Keynoting the April 18 Impact Marin conference in San Rafael will be David Crane, a former gubernatorial adviser, lecturer at Stanford University on public policy and president of Govern for California.
The organization Govern For California is self-described as “a network of political philanthropists whose mission is to liberate California state legislators to govern for the benefit of citizens instead of special interests.”
The group says its candidates have “won 20 contests, including 12 of 13 in 2016, and raised more than $10 million. GFC’s principal method of candidate support takes the form of direct donations from network members. In 2016 the average GFC candidate received $250,000 from the network, no single contribution exceeding $4,200. To our knowledge no other nonparty organization came close to providing that level of direct donations.”
According to the organization, “Crane underwrites all operational costs and is the largest donor. GFC also sponsors the GFC Courage Committee and the GFC Action Committee. Occasionally GFC supports exceptional leaders elsewhere who are of relevance to California state matters such as Rhode Island Governor Gina Raimondo and LAUSD School Board member Nick Melvoin.”
The group’s website highlights that it is state government that has a high impact on peoples’ lives, “but most Californians don’t pay attention. Few know the names of their state representatives or how those legislators vote. If they did, they would be shocked to learn about some legislators who, while publicly vowing support for jobs, students, citizens and justice, vote against those priorities in order to cater to special interests.”
There are answers to the issues, such as pension reform and better education, however, the website continues but “ a critical missing ingredient is courage. Courage means an unshakable dedication to honest budgets, truthful accounting, open government and governing for the people rather than for personal gain. But courageous legislators cannot win without the support of political philanthropists.”
The group says it is supporting those elected officials who are willing to support reform and take the steps necessary to do so. It can be tough, he told the Times in March. Take a problem like pensions.
“State revenues have gone up about 30 percent over the last decade, but state spending on virtually everything other than retirement costs and medical spending – like universities, courts, parks and welfare – is flat to down. That kind of stuff happens because the money is going out the door to something else, and you ain’t seen nothing yet. The way the math works, the problem doubles every seven years.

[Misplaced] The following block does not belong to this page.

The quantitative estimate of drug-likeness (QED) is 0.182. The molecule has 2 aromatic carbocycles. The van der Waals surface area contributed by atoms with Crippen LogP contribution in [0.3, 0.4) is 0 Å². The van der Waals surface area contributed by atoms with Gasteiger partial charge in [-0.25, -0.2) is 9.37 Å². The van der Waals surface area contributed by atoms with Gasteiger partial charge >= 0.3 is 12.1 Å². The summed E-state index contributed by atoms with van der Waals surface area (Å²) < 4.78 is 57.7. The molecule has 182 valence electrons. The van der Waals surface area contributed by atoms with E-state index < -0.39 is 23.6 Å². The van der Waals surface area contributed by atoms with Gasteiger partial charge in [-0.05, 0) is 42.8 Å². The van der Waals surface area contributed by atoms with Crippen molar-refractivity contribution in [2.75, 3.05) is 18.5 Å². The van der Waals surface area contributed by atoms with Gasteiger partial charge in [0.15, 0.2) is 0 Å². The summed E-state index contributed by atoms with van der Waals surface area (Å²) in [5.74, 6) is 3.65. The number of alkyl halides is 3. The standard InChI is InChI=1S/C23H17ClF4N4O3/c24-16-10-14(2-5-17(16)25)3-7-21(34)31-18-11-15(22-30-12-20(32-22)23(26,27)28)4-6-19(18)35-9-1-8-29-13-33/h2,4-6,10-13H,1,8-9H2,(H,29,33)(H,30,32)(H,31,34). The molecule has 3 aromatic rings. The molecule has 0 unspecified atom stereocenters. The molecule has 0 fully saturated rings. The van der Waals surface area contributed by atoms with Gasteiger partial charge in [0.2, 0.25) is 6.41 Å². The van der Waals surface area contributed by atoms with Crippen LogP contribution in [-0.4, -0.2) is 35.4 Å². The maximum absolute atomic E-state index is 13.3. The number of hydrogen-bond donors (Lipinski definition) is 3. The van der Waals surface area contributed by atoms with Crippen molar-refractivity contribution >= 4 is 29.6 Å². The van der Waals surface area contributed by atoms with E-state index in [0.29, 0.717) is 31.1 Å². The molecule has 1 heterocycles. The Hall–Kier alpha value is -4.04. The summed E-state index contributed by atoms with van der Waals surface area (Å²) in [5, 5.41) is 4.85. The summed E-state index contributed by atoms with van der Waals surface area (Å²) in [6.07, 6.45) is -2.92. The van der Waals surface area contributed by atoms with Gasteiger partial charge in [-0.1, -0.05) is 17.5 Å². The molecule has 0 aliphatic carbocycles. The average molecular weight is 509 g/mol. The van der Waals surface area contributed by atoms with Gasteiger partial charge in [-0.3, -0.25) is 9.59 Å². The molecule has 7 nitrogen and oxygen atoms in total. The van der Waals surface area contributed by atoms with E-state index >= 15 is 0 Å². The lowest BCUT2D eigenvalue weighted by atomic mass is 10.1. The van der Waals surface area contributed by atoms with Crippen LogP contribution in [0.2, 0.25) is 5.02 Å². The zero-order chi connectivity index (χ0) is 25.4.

Oakland schools recently cut their budget $15 million in the ninth year of a bull market and after a 30 percent state tax increase. People are teaching kids but can’t afford to live in their city. That to me is a crisis. School systems can’t afford to hire specialists. That to me is a crisis.”
From 2004-2010 Crane served as a special adviser to Governor Arnold Schwarzenegger, and from 1979-2003 he was a partner at Babcock & Brown, a financial services company. Crane also serves as a director of Building America’s Future and formerly served on the University of California Board of Regents and as a director of the California State Teachers Retirement System, California High Speed Rail Authority, California Economic Development Commission, Djerassi Resident Artists Program, Environmental Defense Fund, Legal Services for Children, Jewish Community Center of San Francisco, Society of Actuaries Blue Ribbon Panel on the Causes of Public Pension Underfunding, and Volcker-Ravitch Task Force on the State Budget Crisis.
Impact Marin conference
Wednesday, April 18, 7:30–10 a.m.
Location: Embassy Suites by Hilton San Rafael Marin County, 101 McInnis Parkway, San Rafael, CA 94903
Cost: $70 per person or $715 for a table of 10
Preregister through April 16: nbbj.news/im18
Information: Annette Wirick, 707-521-5264